In modern fiction, a rich criminal’s nasty son is envious of Jack Reacher’s relationship with (female) police officer Roscoe in Lee Child’s debut novel Killing Floor. Then the second Reacher installment, Die Trying, finds Jack feeling a bit jealous of the man with whom FBI agent Holly Johnson is involved.

In Joan Barfoot’s Duet for Three, the widowed Aggie and her divorced daughter June wish they had had better marriages — as well as a better relationship with each other. One poignant scene has June seeing how close Brenda (a fellow teacher) and her husband seem to be, and another scene shows Aggie being envious of her granddaughter Frances’ more fun and less isolated life.

There’s also envy of popularity, looks, success, and riches. For instance, the mischievously immature kid Davy is at times jealous of well-behaved “old soul” kid Paul Irving when he sees how much Anne Shirley admires Paul in L.M. Montgomery’s Anne of Avonlea. Even the stoic, philosophical Santiago feels a bit envious when other fishermen catch more than he does for 84 long days in Ernest Hemingway’s The Old Man and the Sea. But on the 85th day…

Then there’s academic jealousy, such as Howard Belsey’s envy of more prominent professor/author Monty Kipps in Zadie Smith’s On Beauty.

Envy can arise even over relatively trivial matters — as when Amy March, jealous that she can’t go to a play with her older sisters, burns the only copy of a manuscript Jo March worked on for countless hours in Louisa May Alcott’s Little Women.

In the realm of plays, I would have to say that Iago is a bit envious in Shakespeare’s Othello. 🙂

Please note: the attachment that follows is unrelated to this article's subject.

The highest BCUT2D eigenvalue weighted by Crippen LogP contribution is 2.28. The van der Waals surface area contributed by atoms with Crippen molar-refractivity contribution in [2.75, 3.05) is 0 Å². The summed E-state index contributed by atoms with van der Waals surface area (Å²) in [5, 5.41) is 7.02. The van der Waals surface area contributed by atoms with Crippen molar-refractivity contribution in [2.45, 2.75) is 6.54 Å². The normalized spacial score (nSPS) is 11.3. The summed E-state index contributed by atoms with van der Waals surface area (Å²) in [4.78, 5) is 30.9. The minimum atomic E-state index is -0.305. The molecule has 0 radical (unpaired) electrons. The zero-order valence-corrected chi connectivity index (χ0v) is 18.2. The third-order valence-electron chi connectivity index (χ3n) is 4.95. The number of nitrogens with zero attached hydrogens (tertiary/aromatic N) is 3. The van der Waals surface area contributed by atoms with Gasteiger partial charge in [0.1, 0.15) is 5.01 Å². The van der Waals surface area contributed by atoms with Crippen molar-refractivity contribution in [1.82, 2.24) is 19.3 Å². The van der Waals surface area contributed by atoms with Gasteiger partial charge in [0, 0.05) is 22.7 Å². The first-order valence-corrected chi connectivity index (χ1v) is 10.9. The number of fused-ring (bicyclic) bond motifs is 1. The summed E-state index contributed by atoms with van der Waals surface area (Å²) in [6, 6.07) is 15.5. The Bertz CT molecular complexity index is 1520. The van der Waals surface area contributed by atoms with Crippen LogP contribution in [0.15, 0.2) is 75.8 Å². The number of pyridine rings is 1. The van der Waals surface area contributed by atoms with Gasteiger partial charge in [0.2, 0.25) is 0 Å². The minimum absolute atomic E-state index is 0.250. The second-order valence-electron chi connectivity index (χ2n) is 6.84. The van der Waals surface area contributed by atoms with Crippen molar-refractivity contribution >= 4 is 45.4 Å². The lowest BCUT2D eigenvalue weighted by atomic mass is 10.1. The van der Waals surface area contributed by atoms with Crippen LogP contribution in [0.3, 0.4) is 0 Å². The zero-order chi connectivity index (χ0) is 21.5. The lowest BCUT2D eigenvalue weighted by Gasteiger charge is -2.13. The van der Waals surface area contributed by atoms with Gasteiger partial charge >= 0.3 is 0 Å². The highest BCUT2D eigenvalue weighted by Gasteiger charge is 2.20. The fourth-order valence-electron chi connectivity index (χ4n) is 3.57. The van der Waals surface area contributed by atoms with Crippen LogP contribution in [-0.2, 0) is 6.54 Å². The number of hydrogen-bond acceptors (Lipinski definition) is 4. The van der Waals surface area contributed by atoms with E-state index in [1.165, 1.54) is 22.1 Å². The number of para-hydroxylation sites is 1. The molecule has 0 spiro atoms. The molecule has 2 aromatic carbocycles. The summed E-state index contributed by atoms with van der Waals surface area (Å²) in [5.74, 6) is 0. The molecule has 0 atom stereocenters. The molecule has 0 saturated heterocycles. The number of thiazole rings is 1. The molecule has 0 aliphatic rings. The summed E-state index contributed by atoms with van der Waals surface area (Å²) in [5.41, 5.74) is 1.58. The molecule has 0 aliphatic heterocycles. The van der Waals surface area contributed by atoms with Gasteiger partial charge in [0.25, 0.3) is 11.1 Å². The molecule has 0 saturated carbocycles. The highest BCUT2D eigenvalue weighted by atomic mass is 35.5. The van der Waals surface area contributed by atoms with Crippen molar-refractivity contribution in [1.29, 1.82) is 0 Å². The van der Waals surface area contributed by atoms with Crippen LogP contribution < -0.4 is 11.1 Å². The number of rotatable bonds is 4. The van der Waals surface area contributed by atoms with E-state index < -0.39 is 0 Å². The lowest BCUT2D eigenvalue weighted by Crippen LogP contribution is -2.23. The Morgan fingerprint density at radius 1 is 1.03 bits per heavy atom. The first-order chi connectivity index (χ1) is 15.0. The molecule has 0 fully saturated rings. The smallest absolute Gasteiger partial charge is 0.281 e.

What are your favorite examples of jealousy in literature?

(The box for submitting comments is below already-posted comments, but your new comment will appear at the top of the comments area — unless you’re replying to someone else.)



For three years of my Huffington Post literature blog, click here.

I’m writing a literature-related book, but still selling Comic (and Column) Confessional — my often-funny memoir that recalls 25 years of covering and meeting cartoonists such as Charles Schulz (“Peanuts”) and Bill Watterson (“Calvin and Hobbes”), columnists such as Ann Landers and “Dear Abby,” and other notables such as Hillary Clinton, Coretta Scott King, Walter Cronkite, and various authors. The book also talks about the malpractice death of my first daughter, my remarriage, and life in Montclair, N.J. — where I write the award-winning weekly “Montclairvoyant” humor column for The Montclair Times. You can email me at dastor@earthlink.net to buy a discounted, inscribed copy of the book, which contains a preface by “Hints” columnist Heloise and back-cover blurbs by people such as “The Far Side” cartoonist Gary Larson.